If I can summarise where we are today, there are 75 women in the current parliament: 30 Senators and 45 members of the House of Representatives.[ii]  What is especially interesting is that although women are a higher percentage of the Senate – they make up 39 per cent of Senators, compared with only 30 per cent of members of the House of Reps -- their absolute numbers are now higher in the Reps. This is a significant change because of course a Prime Minister is drawn from the Reps and with more women in that Chamber the chances are higher – in theory at least – of a woman once again getting the top job.

Many milestones have been reached and barriers broken in the past forty years

Many milestones have been reached and barriers broken in the past forty years.

Two women, Joan Child and Anna Burke, have been Speakers of the House of Representatives and Senator Margaret Reid has been President of the Senate. Janine Haines became the first woman to lead a political party in 1986, women have been deputy leaders and of course in 2010 Julia Gillard because the first Australian woman to be Prime Minister.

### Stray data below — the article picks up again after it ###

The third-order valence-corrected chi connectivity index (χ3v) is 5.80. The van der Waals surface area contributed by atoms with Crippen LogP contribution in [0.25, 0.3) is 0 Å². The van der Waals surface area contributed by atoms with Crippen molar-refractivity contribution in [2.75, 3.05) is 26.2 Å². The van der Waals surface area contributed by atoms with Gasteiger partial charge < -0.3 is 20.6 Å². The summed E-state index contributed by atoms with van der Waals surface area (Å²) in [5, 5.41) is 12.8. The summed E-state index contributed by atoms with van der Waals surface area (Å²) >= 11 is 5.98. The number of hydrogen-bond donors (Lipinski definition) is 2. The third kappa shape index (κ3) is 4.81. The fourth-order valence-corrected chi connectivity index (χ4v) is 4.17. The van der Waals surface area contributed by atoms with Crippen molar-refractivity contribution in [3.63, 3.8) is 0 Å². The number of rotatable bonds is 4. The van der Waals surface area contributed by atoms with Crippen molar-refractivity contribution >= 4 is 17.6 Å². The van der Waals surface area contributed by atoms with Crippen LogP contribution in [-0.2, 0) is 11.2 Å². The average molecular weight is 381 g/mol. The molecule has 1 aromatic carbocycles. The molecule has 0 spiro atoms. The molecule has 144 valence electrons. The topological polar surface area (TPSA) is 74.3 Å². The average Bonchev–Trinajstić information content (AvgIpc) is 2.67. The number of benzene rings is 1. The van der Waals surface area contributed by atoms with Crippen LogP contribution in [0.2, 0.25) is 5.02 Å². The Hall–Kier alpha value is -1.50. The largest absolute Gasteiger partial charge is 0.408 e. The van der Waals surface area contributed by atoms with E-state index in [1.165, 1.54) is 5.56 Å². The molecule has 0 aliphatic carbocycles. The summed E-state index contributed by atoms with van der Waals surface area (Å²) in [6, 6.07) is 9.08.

Women are now routinely members of Cabinet, even if not always in sufficiently high numbers. Women have held economic portfolios such as Finance and Assistant Treasurer and have held the high-status and nationally significant portfolios of Defence and Foreign Affairs and Trade. 

Women now enter parliament at a far younger age than was usual in the 1970s, often still of child-bearing age and this has led to other barriers being broken: Ros Kelly becoming the first woman MP to give birth in 1983, and in 2017 Kelly O’Dwyer the first Cabinet member to have a baby.

I should say, the first female one. It has become commonplace for women ministers to have young children, to breastfeed at work and to need to juggle child-care along with running their portfolios. But it has not yet become commonplace for male ministers to bring their kids to work and to have to worry about juggling.